Ordinary Music Vol.35: TEXTURES (for creative ensemble)
First of all this piece does not really meet the standards of a composition; the score is rather a working basis for a creative musical process, providing both musical and extra-musical signs, along with a range of loose instructions on how to combine them.
The term “creative” however refers to the Braxtonian term “creative music”, which is somehow rooted in a Jazz tradition, but allows for a wider range of artistic means; in particular those that have been developed in western avantgarde music over the course of the 20th century, including a-tonality, noise production, non-thematic development and not least graphic notation.
The agreement upon a predefined set of materials enables the ensemble to create homogenous or heterogeneous sound-textures, while a conductor can influence the process, by inducing changes of tempo, register, timbre or even source material at any moment. The score’s basic function is actually to prevent free improvisation, in order to deliver the ensemble-sound in its consistency, i.e. regardless of individual inventiveness. The latter embraces both the selection and combination of instruments (almost an aspect of composition in itself) and the musicians’ collective attitude towards the interpretation of compositional guidelines.
In terms of the western classical music tradition, the only legitimate attitude for an interpreter is devotion to the work; i.e. the musician’s individuality is supposed to stay outside the process. “Interpretation” means to fulfil the composer’s intentions to the best of one’s knowledge and belief. On the other hand in Jazz the demands are quite contrary: the interpreter regards himself not as the composer’s instrument, but as a creative artist himself. In this case however the conditions are quite the opposite: the composer is almost a mere service provider, since the composition by itself is basically a medium through which the performing artist expresses his individuality by means of his own sound. The term “sound” again is virtually a synonym for an interpretive style, embracing not only the individual approach to the instrument, but also a great deal of improvisational self-expression.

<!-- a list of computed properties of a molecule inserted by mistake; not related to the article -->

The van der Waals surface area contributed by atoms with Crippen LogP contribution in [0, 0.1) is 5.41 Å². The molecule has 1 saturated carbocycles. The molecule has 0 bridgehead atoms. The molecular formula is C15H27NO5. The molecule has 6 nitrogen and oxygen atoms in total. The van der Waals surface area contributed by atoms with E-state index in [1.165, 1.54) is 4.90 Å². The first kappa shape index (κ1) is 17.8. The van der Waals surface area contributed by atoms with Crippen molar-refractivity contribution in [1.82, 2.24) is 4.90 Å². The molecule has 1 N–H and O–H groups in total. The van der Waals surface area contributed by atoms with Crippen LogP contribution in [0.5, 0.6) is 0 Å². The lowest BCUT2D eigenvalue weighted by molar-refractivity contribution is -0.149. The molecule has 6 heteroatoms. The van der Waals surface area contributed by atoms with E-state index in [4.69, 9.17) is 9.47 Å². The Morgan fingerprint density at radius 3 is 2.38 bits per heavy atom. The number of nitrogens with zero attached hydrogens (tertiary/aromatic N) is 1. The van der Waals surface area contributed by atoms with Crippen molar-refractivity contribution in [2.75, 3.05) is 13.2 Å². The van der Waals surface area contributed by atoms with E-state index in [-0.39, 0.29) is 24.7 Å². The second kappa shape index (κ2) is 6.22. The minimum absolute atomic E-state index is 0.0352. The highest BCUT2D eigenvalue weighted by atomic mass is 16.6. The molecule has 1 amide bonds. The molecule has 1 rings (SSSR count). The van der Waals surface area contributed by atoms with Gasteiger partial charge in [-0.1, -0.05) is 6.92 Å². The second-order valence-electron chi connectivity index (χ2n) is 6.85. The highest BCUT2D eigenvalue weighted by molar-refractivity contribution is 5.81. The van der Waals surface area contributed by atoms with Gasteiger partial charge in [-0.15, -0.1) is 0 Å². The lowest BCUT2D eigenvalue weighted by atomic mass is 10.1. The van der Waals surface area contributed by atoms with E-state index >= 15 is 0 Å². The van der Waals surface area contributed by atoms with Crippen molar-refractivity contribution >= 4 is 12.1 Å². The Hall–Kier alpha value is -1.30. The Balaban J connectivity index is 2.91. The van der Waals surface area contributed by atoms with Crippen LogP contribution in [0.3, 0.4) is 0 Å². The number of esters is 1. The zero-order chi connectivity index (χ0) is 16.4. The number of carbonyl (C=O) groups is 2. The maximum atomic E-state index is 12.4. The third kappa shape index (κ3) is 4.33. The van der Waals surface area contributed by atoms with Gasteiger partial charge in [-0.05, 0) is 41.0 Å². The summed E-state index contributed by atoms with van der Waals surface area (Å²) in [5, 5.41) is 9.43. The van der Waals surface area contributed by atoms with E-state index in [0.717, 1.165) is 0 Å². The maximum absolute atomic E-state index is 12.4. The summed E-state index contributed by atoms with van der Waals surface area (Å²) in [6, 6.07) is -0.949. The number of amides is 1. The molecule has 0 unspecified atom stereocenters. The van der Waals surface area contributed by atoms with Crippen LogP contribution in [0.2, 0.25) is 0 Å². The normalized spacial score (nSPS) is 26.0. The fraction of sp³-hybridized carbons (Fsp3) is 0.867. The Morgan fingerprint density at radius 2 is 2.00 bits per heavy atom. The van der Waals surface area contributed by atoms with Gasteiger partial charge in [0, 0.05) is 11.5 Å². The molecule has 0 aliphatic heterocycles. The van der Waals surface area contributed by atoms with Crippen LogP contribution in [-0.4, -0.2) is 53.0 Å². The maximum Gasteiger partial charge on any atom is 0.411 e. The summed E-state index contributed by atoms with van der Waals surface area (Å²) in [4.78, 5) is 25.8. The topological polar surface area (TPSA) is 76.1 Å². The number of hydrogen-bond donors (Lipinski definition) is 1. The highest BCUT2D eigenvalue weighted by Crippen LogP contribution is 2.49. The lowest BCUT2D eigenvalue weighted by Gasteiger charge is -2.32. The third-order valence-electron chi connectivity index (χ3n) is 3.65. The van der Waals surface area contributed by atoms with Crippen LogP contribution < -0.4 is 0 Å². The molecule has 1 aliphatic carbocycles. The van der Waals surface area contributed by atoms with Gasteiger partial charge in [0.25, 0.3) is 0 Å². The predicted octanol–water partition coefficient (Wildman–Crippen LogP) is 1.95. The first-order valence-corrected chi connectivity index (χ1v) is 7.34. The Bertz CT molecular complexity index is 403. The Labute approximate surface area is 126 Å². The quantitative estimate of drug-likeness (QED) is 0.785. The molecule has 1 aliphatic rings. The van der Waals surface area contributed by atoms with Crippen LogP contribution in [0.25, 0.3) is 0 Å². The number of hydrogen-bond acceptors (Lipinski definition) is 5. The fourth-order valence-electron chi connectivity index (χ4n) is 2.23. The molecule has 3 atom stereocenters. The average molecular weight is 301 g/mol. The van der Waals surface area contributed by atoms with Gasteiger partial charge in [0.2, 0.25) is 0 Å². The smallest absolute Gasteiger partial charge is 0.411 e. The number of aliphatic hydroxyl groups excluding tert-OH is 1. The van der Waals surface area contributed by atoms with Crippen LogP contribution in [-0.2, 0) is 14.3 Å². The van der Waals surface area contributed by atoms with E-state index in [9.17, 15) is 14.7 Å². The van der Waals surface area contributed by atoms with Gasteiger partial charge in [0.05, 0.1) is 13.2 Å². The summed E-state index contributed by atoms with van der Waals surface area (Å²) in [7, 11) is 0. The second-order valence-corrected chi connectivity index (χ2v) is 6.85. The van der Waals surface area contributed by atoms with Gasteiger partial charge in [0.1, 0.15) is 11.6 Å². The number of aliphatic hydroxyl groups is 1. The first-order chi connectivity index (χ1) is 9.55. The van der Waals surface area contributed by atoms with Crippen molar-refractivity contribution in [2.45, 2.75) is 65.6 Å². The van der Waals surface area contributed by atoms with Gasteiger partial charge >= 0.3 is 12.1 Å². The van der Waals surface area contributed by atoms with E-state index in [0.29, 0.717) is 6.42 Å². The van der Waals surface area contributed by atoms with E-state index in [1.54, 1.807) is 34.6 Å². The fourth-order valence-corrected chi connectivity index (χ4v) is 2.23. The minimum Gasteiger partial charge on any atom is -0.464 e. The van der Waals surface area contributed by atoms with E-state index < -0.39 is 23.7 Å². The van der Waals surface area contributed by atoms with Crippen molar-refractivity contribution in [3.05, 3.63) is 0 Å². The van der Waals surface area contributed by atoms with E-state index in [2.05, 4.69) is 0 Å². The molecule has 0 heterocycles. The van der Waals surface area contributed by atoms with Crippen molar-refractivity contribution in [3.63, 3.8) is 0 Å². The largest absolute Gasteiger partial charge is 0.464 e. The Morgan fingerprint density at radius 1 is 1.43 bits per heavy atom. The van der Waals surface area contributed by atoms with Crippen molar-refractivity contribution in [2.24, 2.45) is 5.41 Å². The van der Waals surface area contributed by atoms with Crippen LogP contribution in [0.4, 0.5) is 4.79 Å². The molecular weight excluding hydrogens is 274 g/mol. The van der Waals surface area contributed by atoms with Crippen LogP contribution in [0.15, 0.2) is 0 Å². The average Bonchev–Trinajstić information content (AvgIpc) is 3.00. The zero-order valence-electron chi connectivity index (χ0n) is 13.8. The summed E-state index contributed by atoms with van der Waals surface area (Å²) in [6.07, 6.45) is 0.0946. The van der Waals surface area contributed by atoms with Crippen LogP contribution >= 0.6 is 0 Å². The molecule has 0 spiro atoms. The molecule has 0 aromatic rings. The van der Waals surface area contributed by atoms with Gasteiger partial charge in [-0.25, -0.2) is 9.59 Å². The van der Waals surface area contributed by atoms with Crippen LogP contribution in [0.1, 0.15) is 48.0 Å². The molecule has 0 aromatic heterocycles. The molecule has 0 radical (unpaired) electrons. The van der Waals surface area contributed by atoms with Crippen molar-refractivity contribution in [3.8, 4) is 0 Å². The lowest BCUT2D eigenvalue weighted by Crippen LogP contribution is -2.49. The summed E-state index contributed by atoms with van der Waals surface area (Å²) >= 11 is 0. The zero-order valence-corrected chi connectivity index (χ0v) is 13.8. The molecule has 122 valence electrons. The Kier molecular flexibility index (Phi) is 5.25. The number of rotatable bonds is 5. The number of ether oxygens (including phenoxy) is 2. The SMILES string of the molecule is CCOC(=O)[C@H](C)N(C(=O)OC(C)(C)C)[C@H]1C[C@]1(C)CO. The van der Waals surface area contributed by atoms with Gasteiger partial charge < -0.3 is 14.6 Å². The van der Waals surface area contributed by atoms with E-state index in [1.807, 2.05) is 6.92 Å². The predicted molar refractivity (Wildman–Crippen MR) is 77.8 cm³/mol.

My approach is to eliminate both composition and improvisation, in order to deliver the sound itself; however neither as a physical phenomenon, nor as sensual experience, but as an artistic form of expression. Therefore I ask the musicians to perform the most basic exercises.
Each of four tracks on this album is centred on (and named after) a single sign, indicating the source material, which is always being modified in its parameters (in correlation to other signs): track 1: “drone” (a static orchestral chord); track 2: “loop” (any sequence to be repeated a.l.); track 3 “absent minded” (simulated unintentionally); track 4: “moments” (alternation of sounds and silences).
These basic patterns, which are more or less familiar from avantgarde music of the past fifty years, serve to provide for a before/after comparison on the basis of which the ensemble sound can be explored under ever changing conditions, while it always reveals the parametric modifications on its surface.
Since my creative agenda matches neither with New Music nor with Modern Jazz, or any other form of contemporary music, I have decided to select my own generic term “Ordinary Music” which is founded on the recognition that music by itself is not necessarily a form of art. First of all it is only a medium. Similar to spoken language, music for the most part is engaged in merely functional ways, including information transfer and rituals of interaction. That is to say, art is not to be found within the music, but rather within that which is performed through the music. In order to appreciate a work of musical art, the listener must be able to separate the artistic components from the merely functional ones, more or less in the same way as one, in order to appreciate a piece of poetry, must have a command of the language in which it is written.
Since I intend to emphasize the performative elements of the music, I consequently must reduce the functional ones to a minimum, so to speak, to the lowest common denominator of an audience that cannot be expected to be musically educated; in fact this also includes myself. My approach as an autodidact is to transmit the process of my own self-education through the medium of music. In other words: I provide a model for the listener to educate himself and create his own music.
Nikolaus Gerszewski, 28 February 2015